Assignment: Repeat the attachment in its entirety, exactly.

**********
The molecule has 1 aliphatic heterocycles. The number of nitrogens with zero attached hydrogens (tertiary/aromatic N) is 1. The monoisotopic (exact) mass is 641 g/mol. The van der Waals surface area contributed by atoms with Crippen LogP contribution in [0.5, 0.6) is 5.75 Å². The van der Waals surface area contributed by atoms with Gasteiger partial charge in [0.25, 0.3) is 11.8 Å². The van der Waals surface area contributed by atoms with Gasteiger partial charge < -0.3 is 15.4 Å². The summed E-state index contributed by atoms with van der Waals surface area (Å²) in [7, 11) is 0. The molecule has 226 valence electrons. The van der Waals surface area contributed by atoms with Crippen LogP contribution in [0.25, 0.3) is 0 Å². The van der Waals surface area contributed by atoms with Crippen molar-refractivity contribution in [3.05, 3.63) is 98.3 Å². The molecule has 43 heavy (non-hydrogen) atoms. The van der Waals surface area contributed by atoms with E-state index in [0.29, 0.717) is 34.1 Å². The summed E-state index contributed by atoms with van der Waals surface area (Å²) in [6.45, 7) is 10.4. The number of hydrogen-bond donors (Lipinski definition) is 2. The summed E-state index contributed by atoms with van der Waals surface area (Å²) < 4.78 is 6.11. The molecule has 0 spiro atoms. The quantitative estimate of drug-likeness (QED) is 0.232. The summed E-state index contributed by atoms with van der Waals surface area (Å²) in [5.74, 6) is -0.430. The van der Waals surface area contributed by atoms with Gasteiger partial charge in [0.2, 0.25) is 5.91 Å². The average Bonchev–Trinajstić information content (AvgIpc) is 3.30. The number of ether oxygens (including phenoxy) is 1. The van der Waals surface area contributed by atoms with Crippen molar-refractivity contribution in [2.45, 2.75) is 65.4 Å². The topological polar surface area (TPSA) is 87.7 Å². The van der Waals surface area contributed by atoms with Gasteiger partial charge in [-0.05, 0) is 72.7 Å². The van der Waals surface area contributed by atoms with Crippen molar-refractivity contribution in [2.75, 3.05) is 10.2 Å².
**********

The molecule has 1 aliphatic heterocycles. The number of nitrogens with zero attached hydrogens (tertiary/aromatic N) is 1. The monoisotopic (exact) mass is 641 g/mol. The van der Waals surface area contributed by atoms with Crippen LogP contribution in [0.5, 0.6) is 5.75 Å². The van der Waals surface area contributed by atoms with Gasteiger partial charge in [0.25, 0.3) is 11.8 Å². The van der Waals surface area contributed by atoms with Gasteiger partial charge < -0.3 is 15.4 Å². The summed E-state index contributed by atoms with van der Waals surface area (Å²) in [7, 11) is 0. The molecule has 226 valence electrons. The van der Waals surface area contributed by atoms with Crippen LogP contribution in [0.25, 0.3) is 0 Å². The van der Waals surface area contributed by atoms with Crippen molar-refractivity contribution in [3.05, 3.63) is 98.3 Å². The molecule has 43 heavy (non-hydrogen) atoms. The van der Waals surface area contributed by atoms with E-state index in [0.29, 0.717) is 34.1 Å². The summed E-state index contributed by atoms with van der Waals surface area (Å²) in [6.45, 7) is 10.4. The number of hydrogen-bond donors (Lipinski definition) is 2. The summed E-state index contributed by atoms with van der Waals surface area (Å²) < 4.78 is 6.11. The molecule has 0 spiro atoms. The quantitative estimate of drug-likeness (QED) is 0.232. The summed E-state index contributed by atoms with van der Waals surface area (Å²) in [5.74, 6) is -0.430. The van der Waals surface area contributed by atoms with Gasteiger partial charge in [0.2, 0.25) is 5.91 Å². The average Bonchev–Trinajstić information content (AvgIpc) is 3.30. The number of ether oxygens (including phenoxy) is 1. The van der Waals surface area contributed by atoms with Crippen molar-refractivity contribution in [2.45, 2.75) is 65.4 Å². The topological polar surface area (TPSA) is 87.7 Å². The van der Waals surface area contributed by atoms with Gasteiger partial charge in [-0.05, 0) is 72.7 Å². The van der Waals surface area contributed by atoms with Crippen molar-refractivity contribution in [2.75, 3.05) is 10.2 Å².